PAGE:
The Elements of Evolution (44-20) Intelligence & Brains

Intelligence & Brains

Intelligence is a sine qua non for every entity that must be responsive to its environment. From viruses and single cells on up, awareness, memory, pattern-matching, and decision-making are essential. Every cell, every organism has a mind.

Complex cognitive abilities evolved multiple times in distantly related animals with vastly different brain structures in order to solve similar socioecological problems. ~ English zoologist Nathan Emery & English psychologist Nicola Clayton

That birds have considerably different brain structures than other modern vertebrates illustrate that evolutionary drives are to functional solutions, not biological forms: which is a caution to not confuse substance with essence. A brain is merely the physical substrate of the mind: a material mirage for intelligence which is energetically based. Plants are more intelligent than animals yet possess no identifiable physiological system for their acumen.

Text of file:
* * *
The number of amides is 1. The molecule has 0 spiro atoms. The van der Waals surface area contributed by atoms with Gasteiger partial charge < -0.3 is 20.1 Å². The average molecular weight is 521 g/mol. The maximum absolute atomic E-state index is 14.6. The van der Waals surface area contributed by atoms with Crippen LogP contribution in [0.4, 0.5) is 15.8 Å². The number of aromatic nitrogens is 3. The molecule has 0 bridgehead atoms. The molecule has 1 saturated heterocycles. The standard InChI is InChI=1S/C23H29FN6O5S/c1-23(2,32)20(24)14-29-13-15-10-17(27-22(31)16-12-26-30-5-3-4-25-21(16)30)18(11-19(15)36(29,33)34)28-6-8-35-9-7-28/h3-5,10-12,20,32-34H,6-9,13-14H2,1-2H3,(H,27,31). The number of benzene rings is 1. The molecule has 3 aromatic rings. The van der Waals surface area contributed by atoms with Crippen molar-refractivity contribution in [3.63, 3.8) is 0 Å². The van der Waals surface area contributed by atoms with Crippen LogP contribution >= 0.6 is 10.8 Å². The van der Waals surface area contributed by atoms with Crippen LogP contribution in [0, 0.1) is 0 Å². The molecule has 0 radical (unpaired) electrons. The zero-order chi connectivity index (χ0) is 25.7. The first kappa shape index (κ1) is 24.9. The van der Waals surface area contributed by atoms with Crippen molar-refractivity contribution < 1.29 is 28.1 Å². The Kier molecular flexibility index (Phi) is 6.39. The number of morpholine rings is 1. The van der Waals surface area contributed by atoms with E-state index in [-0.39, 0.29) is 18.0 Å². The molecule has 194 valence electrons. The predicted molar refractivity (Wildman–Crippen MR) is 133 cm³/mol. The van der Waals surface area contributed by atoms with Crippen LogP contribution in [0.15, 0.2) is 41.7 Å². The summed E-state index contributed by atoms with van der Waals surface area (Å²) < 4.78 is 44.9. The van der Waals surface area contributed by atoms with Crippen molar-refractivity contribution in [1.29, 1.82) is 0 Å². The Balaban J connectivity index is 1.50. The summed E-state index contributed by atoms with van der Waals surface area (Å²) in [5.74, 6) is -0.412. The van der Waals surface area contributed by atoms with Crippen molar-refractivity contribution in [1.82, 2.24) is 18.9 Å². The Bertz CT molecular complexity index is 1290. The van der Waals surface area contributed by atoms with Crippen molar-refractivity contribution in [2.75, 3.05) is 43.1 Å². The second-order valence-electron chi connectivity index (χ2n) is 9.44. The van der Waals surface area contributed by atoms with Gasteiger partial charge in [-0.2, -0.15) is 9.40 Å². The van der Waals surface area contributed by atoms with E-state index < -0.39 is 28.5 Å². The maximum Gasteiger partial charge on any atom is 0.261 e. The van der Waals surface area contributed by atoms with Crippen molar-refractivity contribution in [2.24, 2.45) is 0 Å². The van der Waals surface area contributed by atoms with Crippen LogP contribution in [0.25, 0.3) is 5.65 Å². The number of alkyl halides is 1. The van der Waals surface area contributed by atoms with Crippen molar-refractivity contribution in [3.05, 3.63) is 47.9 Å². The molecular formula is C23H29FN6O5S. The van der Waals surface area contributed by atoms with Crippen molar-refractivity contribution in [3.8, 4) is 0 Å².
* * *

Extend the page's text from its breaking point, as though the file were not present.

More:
Understanding that intelligence is a universal aspect of life, the idea of convergent evolution in intelligence becomes nuanced. Cognition did not independently evolve multiple times to handle similar socioecological problems.

All thought is symbolic manipulation employing memory. Only the context differs. Specific sets of cognitive frames put an organic entity in a proper mental milieu to deal with its world.

Whereas bodies and behaviors are all that we see, we know that organisms are operationally defined by their minds. Psychology is both species-specific and individual. These principles of cognitive schemas are selfsame throughout the tree of life.

Intelligence is not a product of brains. Intelligence is instead a display of the mind, which was crafted from an evolutionary perspective to certain possibilities, inclinations, and limitations.